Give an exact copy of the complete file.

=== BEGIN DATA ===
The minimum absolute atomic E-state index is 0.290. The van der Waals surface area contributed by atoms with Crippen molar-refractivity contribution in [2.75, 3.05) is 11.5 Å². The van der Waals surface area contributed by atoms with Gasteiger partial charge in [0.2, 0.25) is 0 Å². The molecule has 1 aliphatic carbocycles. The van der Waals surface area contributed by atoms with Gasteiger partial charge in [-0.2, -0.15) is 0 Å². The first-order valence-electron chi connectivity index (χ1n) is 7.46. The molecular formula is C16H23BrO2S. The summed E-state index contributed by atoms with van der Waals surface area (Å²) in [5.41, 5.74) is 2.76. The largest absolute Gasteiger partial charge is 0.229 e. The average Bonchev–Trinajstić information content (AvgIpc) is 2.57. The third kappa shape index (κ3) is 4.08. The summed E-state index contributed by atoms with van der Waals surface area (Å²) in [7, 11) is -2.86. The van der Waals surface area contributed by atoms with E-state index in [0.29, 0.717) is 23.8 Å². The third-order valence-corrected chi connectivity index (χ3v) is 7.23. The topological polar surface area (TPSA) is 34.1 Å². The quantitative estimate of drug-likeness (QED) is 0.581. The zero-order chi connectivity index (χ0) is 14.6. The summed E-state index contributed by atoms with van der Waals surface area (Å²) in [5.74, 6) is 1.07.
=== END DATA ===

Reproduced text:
The minimum absolute atomic E-state index is 0.290. The van der Waals surface area contributed by atoms with Crippen molar-refractivity contribution in [2.75, 3.05) is 11.5 Å². The van der Waals surface area contributed by atoms with Gasteiger partial charge in [0.2, 0.25) is 0 Å². The molecule has 1 aliphatic carbocycles. The van der Waals surface area contributed by atoms with Gasteiger partial charge in [-0.2, -0.15) is 0 Å². The first-order valence-electron chi connectivity index (χ1n) is 7.46. The molecular formula is C16H23BrO2S. The summed E-state index contributed by atoms with van der Waals surface area (Å²) in [5.41, 5.74) is 2.76. The largest absolute Gasteiger partial charge is 0.229 e. The average Bonchev–Trinajstić information content (AvgIpc) is 2.57. The third kappa shape index (κ3) is 4.08. The summed E-state index contributed by atoms with van der Waals surface area (Å²) in [7, 11) is -2.86. The van der Waals surface area contributed by atoms with E-state index in [0.29, 0.717) is 23.8 Å². The third-order valence-corrected chi connectivity index (χ3v) is 7.23. The topological polar surface area (TPSA) is 34.1 Å². The quantitative estimate of drug-likeness (QED) is 0.581. The zero-order chi connectivity index (χ0) is 14.6. The summed E-state index contributed by atoms with van der Waals surface area (Å²) in [5.74, 6) is 1.07.